Wonderful: Part 5
Chapter 6 here <da:thumb id="501850750">
Part Four: Weaver Bird

        “There, there, Quiz,” soothed Pansy.  “It didn’t happen.  It was in another reality that never existed.  Sunflower is fine.”

        Quiz did not stir.

        “Besides, you don’t believe in us,” Cookie pointed out.  “It was an illusion created by illusions.  That puts your friend two steps removed from real danger.”

        “I don’t think that’s helping, Cookie,” said Pansy.

        “Oh, surely Quizzical doesn’t actually believe the vision came from her subconscious,” said Clover.  “You do trust your subconscious, don’t you, Quizzical?”

        Quiz sat up and shook her head.  “No, Miss Clover.  Oh, no.  Not at all.”

        “Well, Clover likes to lead with strength,” said Cookie.  “Which I’ve been told is not the same as showing off…”

        “No, they’re actually very different,” said Clover.


        “So you tell me,” said Cookie.  “Anyhow, that was probably the most drama you can expect from this evening, Quiz.  And I have a bonus for you.  You don’t star in the next vision.”

        “Oh, how are you going to do that?” asked Clover.  “You can’t show the girl her life without her!”

        “Quiz has a cameo,” said Cookie.  “We can begin any time you feel steady enough, Quiz.”

        “Apparently, this evening will never end until you feel you are done with me,” said Quiz.  “So, I am ready to continue.”

        Cookie held out a leg to Quiz.  “Take my hoof.”

        The world changed.


        Quiz stood next to Cookie in Pony Joe’s Doughnut Shop.  In the corner furthest from door, Quizzes younger self sat alone.  Books, papers, and drafting tools were spread over her table, leaving just barely enough room for a mug of cocoa.

        “I like this place,” said Cookie.  “I wish we’d had something like this back in my day.”

        “I am also very fond of Pony Joe’s,” said Quiz.  “I would often come to work here, particularly when my dorm mates were enjoying themselves a bit loudly.  It is somehow more comfortable than the library.”

        A mare in an apron and a waitress’ cap crept quietly up Quiz's table and replaced the mug of cocoa with a fresh one.

    “I knew it,” said Quiz.

    “Knew what?” asked Cookie.  The way she was smirking indicated that she knew the answer.

    “The waitress is Mrs. Weaver Bird,” said Quiz.  “I would often concentrate so deeply on my work that I would forget all about my cocoa.  Yet it was almost always warm.  I knew Mrs. Bird was sneaking me a fresh mug all along.”

    “That’s right nice of her,” said Cookie.  “Oh, look, you have an audience.”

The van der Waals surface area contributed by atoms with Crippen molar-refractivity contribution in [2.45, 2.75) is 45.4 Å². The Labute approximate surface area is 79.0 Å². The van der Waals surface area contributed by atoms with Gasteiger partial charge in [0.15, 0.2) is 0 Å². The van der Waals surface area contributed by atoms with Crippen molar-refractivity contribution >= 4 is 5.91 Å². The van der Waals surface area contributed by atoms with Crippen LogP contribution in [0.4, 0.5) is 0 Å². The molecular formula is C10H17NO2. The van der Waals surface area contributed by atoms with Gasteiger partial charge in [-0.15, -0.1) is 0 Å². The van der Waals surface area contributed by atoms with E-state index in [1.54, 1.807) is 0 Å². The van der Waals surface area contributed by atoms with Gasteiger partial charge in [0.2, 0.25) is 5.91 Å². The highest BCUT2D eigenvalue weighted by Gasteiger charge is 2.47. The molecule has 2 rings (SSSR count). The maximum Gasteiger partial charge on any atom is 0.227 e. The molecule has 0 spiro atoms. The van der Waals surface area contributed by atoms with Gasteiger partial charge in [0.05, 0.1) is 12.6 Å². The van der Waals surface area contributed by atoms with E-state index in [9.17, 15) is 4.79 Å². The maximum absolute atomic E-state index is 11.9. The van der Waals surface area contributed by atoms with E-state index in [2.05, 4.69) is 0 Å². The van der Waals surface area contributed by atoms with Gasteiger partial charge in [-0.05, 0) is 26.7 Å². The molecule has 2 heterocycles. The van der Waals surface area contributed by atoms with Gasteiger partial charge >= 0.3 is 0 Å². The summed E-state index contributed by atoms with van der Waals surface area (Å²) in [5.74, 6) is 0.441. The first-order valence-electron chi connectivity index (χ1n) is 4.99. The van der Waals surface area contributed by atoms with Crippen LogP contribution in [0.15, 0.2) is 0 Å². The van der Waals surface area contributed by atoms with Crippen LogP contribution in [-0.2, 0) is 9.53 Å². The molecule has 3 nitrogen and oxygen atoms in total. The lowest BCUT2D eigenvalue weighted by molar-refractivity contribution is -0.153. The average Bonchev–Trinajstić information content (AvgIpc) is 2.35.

A little peach colored filly, not yet school aged, was watching Quiz work.  She seemed utterly fascinated.

    “Oh, dear,” said Quiz.  “Is there any way we can nudge me?  Otherwise it will be a long time before she can get my attention.”

    “Sorry, Quiz,” said Cookie.  “You’re just going to have to wait for you.”

    Eventually, younger Quiz did look up long enough to see that she was being watched.  She set her marking pen and her t-square down and said, “Hello.”

    “Hi,” said the filly.  “I’m Persimmon.  Whatcha doing?”

    “My name is Quiz.  I am making a graph for a term paper,” said Quiz.  Quiz floated her work over to where the filly could see it better.  “The colored bars show how large the five most important crops in Equestria are.  The ones with the purple borders are today, the ones with the black borders are how large they were one hundred years ago.”

    Persimmon regarded the graph critically.  “It’s pretty.  But you should have put the green one in between the red and orange ones, they look too much alike.  And you didn’t use any blue.  Blue’s my favorite.  Everything looks better with blue.”

    “Clearly, I did not give color enough thought,” said Quiz.  “Are you Mrs. Bird’s daughter?  She is a very good waitress.”

    “My Mommy isn’t a waitress!” exclaimed Persimmon.  “She says that’s just her day job.  My Mommy is a fabric designer.”

    “I see,” said Quiz.  “That must be how you know so much about colors.”

    “Sure,” said Persimmon.  She turned her head and opened her bulging saddle bag with her mouth.  It was so full of colored markers that several spilled out.  “Do you need any more colors? I’ve got lots.  I have sixteen shades of blue!”

    Quiz used her magic to pick up the dropped markers for Persimmon.  “I have enough, thank you.  But I will seek your advice on my next project, I think.  So, your mother designs fabric?”

    “Yeah.  Sometimes she prints it, and sometimes she weaves it right into the fabric with colored thread.”  Persimmon frowned.  “But mostly she just draws.  Weaving takes a lot of time, and Mommy doesn’t have a lot of time.”

    “Persimmon!”  Weaver Bird had returned from the kitchen.  “Don’t bother Miss Quizzical, she’s a very busy girl.”

    “It is alright, Mrs. Bird,” said Quiz.  “She has been advising me on color selection.  Persimmon has been very helpful.”